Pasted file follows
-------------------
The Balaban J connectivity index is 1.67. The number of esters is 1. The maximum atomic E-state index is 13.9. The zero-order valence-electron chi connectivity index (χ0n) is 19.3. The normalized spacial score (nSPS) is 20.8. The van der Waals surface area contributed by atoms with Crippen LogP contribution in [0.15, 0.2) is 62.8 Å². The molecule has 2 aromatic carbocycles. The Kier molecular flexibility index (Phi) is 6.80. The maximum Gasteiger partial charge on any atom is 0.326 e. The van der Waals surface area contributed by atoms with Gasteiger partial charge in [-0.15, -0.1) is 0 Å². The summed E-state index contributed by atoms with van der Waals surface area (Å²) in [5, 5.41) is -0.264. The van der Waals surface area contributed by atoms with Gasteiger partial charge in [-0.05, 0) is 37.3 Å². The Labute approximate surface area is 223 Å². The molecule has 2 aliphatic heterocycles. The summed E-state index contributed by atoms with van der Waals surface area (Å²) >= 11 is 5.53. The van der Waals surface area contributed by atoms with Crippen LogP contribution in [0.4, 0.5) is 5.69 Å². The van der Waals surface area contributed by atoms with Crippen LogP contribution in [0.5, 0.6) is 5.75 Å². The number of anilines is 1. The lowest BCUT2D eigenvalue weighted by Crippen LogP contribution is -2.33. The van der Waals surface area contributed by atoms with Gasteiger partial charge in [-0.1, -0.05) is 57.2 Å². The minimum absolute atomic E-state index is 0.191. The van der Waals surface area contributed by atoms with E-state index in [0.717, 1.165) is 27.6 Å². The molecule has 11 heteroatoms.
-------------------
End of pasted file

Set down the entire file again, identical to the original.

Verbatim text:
The Balaban J connectivity index is 1.67. The number of esters is 1. The maximum atomic E-state index is 13.9. The zero-order valence-electron chi connectivity index (χ0n) is 19.3. The normalized spacial score (nSPS) is 20.8. The van der Waals surface area contributed by atoms with Crippen LogP contribution in [0.15, 0.2) is 62.8 Å². The molecule has 2 aromatic carbocycles. The Kier molecular flexibility index (Phi) is 6.80. The maximum Gasteiger partial charge on any atom is 0.326 e. The van der Waals surface area contributed by atoms with Gasteiger partial charge in [-0.15, -0.1) is 0 Å². The summed E-state index contributed by atoms with van der Waals surface area (Å²) in [5, 5.41) is -0.264. The van der Waals surface area contributed by atoms with Gasteiger partial charge in [-0.05, 0) is 37.3 Å². The Labute approximate surface area is 223 Å². The molecule has 2 aliphatic heterocycles. The summed E-state index contributed by atoms with van der Waals surface area (Å²) >= 11 is 5.53. The van der Waals surface area contributed by atoms with Crippen LogP contribution in [0.4, 0.5) is 5.69 Å². The van der Waals surface area contributed by atoms with Crippen LogP contribution in [0.5, 0.6) is 5.75 Å². The number of anilines is 1. The lowest BCUT2D eigenvalue weighted by Crippen LogP contribution is -2.33. The van der Waals surface area contributed by atoms with Gasteiger partial charge in [-0.1, -0.05) is 57.2 Å². The minimum absolute atomic E-state index is 0.191. The van der Waals surface area contributed by atoms with E-state index in [0.717, 1.165) is 27.6 Å². The molecule has 11 heteroatoms.